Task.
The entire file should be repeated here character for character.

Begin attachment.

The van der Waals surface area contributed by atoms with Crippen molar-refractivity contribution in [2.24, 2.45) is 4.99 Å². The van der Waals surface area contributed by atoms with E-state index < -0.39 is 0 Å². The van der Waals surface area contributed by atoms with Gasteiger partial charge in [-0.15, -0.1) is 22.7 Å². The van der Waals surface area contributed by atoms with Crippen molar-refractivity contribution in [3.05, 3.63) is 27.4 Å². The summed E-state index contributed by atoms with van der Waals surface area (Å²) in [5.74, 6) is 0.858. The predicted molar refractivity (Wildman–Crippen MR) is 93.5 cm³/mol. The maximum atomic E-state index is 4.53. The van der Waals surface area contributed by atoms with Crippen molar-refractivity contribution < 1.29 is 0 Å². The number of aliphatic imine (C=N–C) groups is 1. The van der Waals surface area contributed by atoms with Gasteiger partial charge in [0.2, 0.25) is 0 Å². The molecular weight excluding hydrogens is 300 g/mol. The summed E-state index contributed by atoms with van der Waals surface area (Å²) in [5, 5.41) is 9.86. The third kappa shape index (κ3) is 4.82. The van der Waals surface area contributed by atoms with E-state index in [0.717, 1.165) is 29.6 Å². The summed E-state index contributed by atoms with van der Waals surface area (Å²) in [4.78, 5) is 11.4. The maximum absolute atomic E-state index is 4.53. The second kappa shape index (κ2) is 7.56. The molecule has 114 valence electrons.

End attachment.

The van der Waals surface area contributed by atoms with Crippen molar-refractivity contribution in [2.24, 2.45) is 4.99 Å². The van der Waals surface area contributed by atoms with E-state index < -0.39 is 0 Å². The van der Waals surface area contributed by atoms with Gasteiger partial charge in [-0.15, -0.1) is 22.7 Å². The van der Waals surface area contributed by atoms with Crippen molar-refractivity contribution in [3.05, 3.63) is 27.4 Å². The summed E-state index contributed by atoms with van der Waals surface area (Å²) in [5.74, 6) is 0.858. The predicted molar refractivity (Wildman–Crippen MR) is 93.5 cm³/mol. The maximum atomic E-state index is 4.53. The van der Waals surface area contributed by atoms with Crippen molar-refractivity contribution < 1.29 is 0 Å². The number of aliphatic imine (C=N–C) groups is 1. The van der Waals surface area contributed by atoms with Gasteiger partial charge in [0.2, 0.25) is 0 Å². The molecular weight excluding hydrogens is 300 g/mol. The summed E-state index contributed by atoms with van der Waals surface area (Å²) in [5, 5.41) is 9.86. The third kappa shape index (κ3) is 4.82. The van der Waals surface area contributed by atoms with E-state index in [0.717, 1.165) is 29.6 Å². The summed E-state index contributed by atoms with van der Waals surface area (Å²) in [4.78, 5) is 11.4. The maximum absolute atomic E-state index is 4.53. The second kappa shape index (κ2) is 7.56. The molecule has 114 valence electrons.